Patent Battles Focusing On Third Parties To Push For Settlements
from the trying-to-force-a-settlement dept
Two recent patent battle lawsuits made news this week, and both highlighted one troubling aspect of patent lawsuits: patent holders trying to damage others beyond the company that infringed. Now, before the patent system defenders rush to post angry comments, this is not a new thing. It’s been quite common for a while. Nor is it surprising. If you were a patent attorney representing one of these patent holders, you’d probably do the same thing: going after third parties is probably a good strategy to force the other company to settle. However, it does highlight how patent law is used in ways that clearly are outside of its intended purpose. That is, it’s being used to punish plenty of innocent third parties by removing innovation from their grasps, rather than encouraging innovation.
The first case involves a patent lawsuit concerning Microsoft’s Visual Studio. WebXchange claims it has patents that Visual Studio violates — but rather than suing Microsoft, WebXchange sued three Microsoft customers, claiming that by using the software, they were violating the patent. This is clearly an attempt to scare Microsoft into settling, out of a fear that other customers won’t use Visual Studio to avoid getting sued by WebXchange. Microsoft is fighting back, asking a judge to declare the patents invalid, but in the meantime, WebXchange has been able to drag Microsoft’s customers into a patent battle, putting extra pressure on Microsoft to settle.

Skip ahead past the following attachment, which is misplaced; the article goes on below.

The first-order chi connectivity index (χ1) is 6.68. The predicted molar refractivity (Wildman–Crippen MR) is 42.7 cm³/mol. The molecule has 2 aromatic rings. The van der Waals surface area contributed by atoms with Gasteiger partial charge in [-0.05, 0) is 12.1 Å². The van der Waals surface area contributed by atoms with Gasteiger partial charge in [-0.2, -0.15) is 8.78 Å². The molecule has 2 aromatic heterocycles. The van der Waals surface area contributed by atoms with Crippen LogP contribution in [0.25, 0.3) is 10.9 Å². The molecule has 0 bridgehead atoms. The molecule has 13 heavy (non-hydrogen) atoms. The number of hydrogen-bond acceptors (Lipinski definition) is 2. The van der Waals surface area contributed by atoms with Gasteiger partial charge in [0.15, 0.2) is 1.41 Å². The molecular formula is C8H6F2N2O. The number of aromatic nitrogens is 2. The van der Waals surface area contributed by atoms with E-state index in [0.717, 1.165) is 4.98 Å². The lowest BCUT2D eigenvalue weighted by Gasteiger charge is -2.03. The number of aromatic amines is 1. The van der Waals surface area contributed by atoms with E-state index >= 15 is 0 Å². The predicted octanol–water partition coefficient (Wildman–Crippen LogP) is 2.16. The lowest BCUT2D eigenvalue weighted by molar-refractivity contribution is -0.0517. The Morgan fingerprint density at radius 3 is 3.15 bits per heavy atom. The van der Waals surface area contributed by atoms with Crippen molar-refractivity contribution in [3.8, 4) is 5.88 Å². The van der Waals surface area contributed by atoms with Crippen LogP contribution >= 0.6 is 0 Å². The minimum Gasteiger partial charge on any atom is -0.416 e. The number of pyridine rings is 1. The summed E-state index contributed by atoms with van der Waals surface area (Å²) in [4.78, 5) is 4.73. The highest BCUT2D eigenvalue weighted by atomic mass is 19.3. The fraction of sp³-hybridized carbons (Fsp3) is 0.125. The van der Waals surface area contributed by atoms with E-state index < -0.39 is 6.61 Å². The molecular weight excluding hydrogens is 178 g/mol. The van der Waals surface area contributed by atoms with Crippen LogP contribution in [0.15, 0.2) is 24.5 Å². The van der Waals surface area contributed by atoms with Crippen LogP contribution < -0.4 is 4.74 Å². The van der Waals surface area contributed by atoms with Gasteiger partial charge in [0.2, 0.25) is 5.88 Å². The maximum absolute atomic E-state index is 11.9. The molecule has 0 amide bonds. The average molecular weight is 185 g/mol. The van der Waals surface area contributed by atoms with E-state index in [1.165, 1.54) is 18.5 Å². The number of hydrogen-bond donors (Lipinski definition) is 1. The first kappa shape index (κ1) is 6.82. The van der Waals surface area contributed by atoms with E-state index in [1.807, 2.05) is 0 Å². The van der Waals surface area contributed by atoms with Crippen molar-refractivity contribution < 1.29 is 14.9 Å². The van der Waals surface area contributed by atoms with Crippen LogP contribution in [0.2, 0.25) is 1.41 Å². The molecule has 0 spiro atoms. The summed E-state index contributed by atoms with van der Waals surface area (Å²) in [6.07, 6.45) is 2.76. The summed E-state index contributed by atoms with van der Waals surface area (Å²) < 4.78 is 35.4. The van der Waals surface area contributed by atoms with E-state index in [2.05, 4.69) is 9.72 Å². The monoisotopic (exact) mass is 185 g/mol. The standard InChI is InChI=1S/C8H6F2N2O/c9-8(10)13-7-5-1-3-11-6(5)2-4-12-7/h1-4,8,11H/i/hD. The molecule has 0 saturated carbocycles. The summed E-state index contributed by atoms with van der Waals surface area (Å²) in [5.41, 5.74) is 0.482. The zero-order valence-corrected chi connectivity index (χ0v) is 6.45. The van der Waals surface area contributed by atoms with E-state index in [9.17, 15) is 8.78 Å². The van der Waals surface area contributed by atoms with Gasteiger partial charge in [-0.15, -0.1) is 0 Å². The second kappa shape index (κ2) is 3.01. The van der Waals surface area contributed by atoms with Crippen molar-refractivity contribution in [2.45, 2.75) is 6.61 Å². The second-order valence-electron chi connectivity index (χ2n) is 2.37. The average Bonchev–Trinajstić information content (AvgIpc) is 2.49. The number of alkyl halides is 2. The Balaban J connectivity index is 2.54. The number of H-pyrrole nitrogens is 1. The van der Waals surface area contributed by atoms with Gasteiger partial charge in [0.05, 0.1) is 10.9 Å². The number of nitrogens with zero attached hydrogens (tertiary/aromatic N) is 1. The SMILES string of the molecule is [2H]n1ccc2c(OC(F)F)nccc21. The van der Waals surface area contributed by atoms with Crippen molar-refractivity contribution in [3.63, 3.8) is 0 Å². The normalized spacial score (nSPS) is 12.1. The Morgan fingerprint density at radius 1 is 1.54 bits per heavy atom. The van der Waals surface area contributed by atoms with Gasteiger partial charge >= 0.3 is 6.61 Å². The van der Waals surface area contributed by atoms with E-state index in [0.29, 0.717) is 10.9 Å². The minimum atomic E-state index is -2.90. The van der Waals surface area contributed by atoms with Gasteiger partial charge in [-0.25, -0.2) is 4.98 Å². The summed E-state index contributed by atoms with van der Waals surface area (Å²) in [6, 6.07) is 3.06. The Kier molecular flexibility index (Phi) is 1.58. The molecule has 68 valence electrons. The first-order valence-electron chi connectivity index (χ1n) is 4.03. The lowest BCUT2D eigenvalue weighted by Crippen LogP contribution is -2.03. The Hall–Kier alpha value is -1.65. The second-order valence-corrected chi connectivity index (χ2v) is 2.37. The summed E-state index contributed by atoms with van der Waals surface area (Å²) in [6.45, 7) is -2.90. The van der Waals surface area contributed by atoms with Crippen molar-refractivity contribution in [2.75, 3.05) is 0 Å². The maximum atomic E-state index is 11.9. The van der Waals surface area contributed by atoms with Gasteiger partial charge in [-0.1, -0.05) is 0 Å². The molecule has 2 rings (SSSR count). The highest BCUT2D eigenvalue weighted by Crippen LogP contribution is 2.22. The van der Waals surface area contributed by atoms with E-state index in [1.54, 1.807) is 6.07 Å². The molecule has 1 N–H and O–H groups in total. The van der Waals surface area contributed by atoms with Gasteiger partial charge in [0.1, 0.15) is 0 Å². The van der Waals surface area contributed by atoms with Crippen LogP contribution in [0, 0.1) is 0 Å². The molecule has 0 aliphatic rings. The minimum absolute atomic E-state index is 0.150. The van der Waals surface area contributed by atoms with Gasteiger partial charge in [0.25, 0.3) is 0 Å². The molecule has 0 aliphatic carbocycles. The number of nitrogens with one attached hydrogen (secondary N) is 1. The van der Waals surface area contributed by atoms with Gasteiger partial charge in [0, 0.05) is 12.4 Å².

The second case involves Spansion suing Samsung for patent infringement concerning Samsung’s memory chips. In this case, Spansion isn’t just going after Samsung, but demanding an injunction that would block US sales of a variety of popular gadgets that use Samsung’s memory chips — including iPods and Blackberries. Once again, while it’s unlikely that a court would order such a block, by dragging other companies such as Apple and RIM into the mess, Spansion is abusing the patent system’s threat of an injunction to put extra pressure on Samsung to settle.